- by Ilyssa Kyu
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Campfire Stories Deck is a collection of 50 cards with storytelling prompts to help people of all ages find engaging and meaningful ways to connect with family and friends. While the glow of a campfire is the iconic setting for intimate stories, these cards can be used anywhere--on a camping trip, in the backyard, around the dining room table, or even an online hangout--to spark a story. The cadence and authenticity of personal stories can help us reveal ourselves, allay fears, bring comfort, and pass the time.For example, "Tell a story about a time when you left something behind" might lead to a tale about a teddy bear, favorite shirt, well-worn book, or grandmother's ring. Many of the deck's prompts look to nature for inspiration: "Tell a story about your first visit to a national park"--or your first time in a tent, first encounter with a wild animal, or favorite beach experience. People dream of their next adventures by reminiscing about past ones, and these cards help bring those memories--and rich stories--to light, whether around a candlelit dinner table or under the stars. Additional cards explain fun ways to use the deck and offer storytelling tips.
- by Michael Smith
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Celebrity chef Michael Smith's extraordinary collection of recipes from his award-winning restaurant on Canada's east coast.
Famous for its miles of beaches, lighthouses, farmland, and seafood, Prince Edward Island is a destination for travelers and food-lovers alike. Nestled on forty-six acres of land overlooking the picturesque Fortune River near the eastern tip of Prince Edward Island, The Inn at Bay Fortune is a leading five-star country inn with the award-winning restaurant FireWorks offering a unique live-fire culinary experience with unforgettable meals enjoyed family-style at long feast tables.
The Inn at Bay Fortune is first an organic farm, encompassing eight fertile acres, multiple herb gardens, various permanent farm beds, five greenhouses, and a small orchard. As a restaurant with its own farm, award-winning chef Michael Smith brings his culinary knowledge and passion for flavour first to the restaurant and this stunning collection of recipes inspired by the ingredients of the Island and cooking with multiple fires daily to pull off the FireWorks Feast.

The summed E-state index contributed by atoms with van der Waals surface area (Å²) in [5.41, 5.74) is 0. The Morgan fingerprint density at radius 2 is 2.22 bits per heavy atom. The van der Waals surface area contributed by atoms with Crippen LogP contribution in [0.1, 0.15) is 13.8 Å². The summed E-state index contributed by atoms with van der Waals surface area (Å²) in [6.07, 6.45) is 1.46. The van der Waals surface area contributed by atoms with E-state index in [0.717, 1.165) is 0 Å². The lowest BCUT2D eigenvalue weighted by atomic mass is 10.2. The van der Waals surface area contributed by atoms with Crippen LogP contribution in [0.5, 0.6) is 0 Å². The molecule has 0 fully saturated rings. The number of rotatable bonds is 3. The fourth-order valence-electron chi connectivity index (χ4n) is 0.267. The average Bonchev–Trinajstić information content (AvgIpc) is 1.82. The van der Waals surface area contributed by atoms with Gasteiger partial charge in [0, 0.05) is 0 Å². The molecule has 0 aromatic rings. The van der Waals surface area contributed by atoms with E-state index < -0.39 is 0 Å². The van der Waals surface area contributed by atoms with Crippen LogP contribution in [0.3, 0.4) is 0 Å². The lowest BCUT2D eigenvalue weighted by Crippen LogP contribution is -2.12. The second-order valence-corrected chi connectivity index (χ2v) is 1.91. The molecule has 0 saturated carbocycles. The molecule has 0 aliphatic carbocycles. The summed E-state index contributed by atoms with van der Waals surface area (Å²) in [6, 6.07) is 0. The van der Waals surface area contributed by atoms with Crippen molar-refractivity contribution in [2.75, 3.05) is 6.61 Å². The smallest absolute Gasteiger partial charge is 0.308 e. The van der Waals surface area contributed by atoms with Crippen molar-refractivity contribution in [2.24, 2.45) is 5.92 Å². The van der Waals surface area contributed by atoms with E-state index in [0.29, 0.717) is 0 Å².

Featuring gorgeous food and location photography, Farm, Fire & Feast is an impressive cookbook. Smith's collection of unique recipes includes Iron-Seared Island Scallops, Oven-Baked Salt-Crusted Halibut, Beach Lobster, Wood Grilled Butchers' Steak, Smokehouse Pork Belly, Wood-Roasted Spatchcock Chicken and Vegetables, Fire Garden Tacos, Sunchoke Fries, Potato Bacon Cheddar Tart, Strawberry Rhubarb Shortcake, and Wild Blueberry Grunt. Packed with recipes to cook over fire, wherever possible, alternative cooking methods are provided so a recipe can be pulled off in an indoor kitchen--and all are well within the reach of the home cook.
- by BUTCHER
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An inspiring collection of thrilling personal adventures and stunning photographs sharing the incredible diversity and profound beauty of Canada's national parks.
Distributed across the second-largest country in the world, the Canadian national parks can be challenging to get to. Many of them are so remote that they have no road access or infrastructure of any kind, but they are not impossible to visit. Although much of the vast Canadian wilderness is fraught with challenging terrain, unpredictable weather, and sometimes threatening wildlife, there are also pleasant beaches, waterfalls, and places to kick back and relax in.
Explorer Marlis Butcher has "bagged" all of the Canadian national parks. In her quest to visit and get to know the parks, Marlis canoed, kayaked, mountain biked, backpacked, hiked, snowshoed, snorkelled, and trekked by whatever means of travel she could devise. During her park explorations she's encountered grizzly and black bears, polar bears, wolves, and wolverines. She's survived incredible storms, falls off mountainsides, and sinking boats. Marlis has investigated uncharted lands and travelled down quaint country roads. In Park Bagger, she shares her adventures, with the objective to encourage others to explore the national parks and to protect Canada's vast wilderness.